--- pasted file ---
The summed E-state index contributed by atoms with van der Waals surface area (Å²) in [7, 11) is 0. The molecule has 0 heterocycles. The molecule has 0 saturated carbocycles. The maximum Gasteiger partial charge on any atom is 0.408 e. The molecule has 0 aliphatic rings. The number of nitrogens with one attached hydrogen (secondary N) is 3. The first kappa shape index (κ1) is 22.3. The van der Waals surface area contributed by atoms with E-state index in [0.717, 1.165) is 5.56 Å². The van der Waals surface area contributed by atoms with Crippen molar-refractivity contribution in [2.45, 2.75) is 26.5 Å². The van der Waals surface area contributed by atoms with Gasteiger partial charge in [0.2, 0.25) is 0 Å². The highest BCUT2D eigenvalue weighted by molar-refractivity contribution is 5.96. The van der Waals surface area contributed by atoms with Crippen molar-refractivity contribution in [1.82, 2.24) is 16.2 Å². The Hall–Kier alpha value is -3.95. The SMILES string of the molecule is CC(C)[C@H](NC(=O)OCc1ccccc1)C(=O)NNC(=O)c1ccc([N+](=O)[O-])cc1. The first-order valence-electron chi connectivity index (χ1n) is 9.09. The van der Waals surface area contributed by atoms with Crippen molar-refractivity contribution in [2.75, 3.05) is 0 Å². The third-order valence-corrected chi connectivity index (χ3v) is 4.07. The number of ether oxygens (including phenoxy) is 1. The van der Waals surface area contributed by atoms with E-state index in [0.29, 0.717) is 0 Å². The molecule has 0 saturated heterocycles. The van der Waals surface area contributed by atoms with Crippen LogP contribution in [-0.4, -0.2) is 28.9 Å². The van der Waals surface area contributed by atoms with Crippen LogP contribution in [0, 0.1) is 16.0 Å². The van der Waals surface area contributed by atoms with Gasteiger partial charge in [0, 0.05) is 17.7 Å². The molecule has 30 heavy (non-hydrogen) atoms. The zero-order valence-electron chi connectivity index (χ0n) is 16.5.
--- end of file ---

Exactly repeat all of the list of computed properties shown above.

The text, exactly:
The summed E-state index contributed by atoms with van der Waals surface area (Å²) in [7, 11) is 0. The molecule has 0 heterocycles. The molecule has 0 saturated carbocycles. The maximum Gasteiger partial charge on any atom is 0.408 e. The molecule has 0 aliphatic rings. The number of nitrogens with one attached hydrogen (secondary N) is 3. The first kappa shape index (κ1) is 22.3. The van der Waals surface area contributed by atoms with E-state index in [0.717, 1.165) is 5.56 Å². The van der Waals surface area contributed by atoms with Crippen molar-refractivity contribution in [2.45, 2.75) is 26.5 Å². The van der Waals surface area contributed by atoms with Gasteiger partial charge in [0.2, 0.25) is 0 Å². The highest BCUT2D eigenvalue weighted by molar-refractivity contribution is 5.96. The van der Waals surface area contributed by atoms with Crippen molar-refractivity contribution in [1.82, 2.24) is 16.2 Å². The Hall–Kier alpha value is -3.95. The SMILES string of the molecule is CC(C)[C@H](NC(=O)OCc1ccccc1)C(=O)NNC(=O)c1ccc([N+](=O)[O-])cc1. The first-order valence-electron chi connectivity index (χ1n) is 9.09. The van der Waals surface area contributed by atoms with Crippen molar-refractivity contribution in [2.75, 3.05) is 0 Å². The third-order valence-corrected chi connectivity index (χ3v) is 4.07. The number of ether oxygens (including phenoxy) is 1. The van der Waals surface area contributed by atoms with E-state index in [0.29, 0.717) is 0 Å². The molecule has 0 saturated heterocycles. The van der Waals surface area contributed by atoms with Crippen LogP contribution in [-0.4, -0.2) is 28.9 Å². The van der Waals surface area contributed by atoms with Crippen LogP contribution in [0, 0.1) is 16.0 Å². The van der Waals surface area contributed by atoms with Gasteiger partial charge in [0, 0.05) is 17.7 Å². The molecule has 30 heavy (non-hydrogen) atoms. The zero-order valence-electron chi connectivity index (χ0n) is 16.5.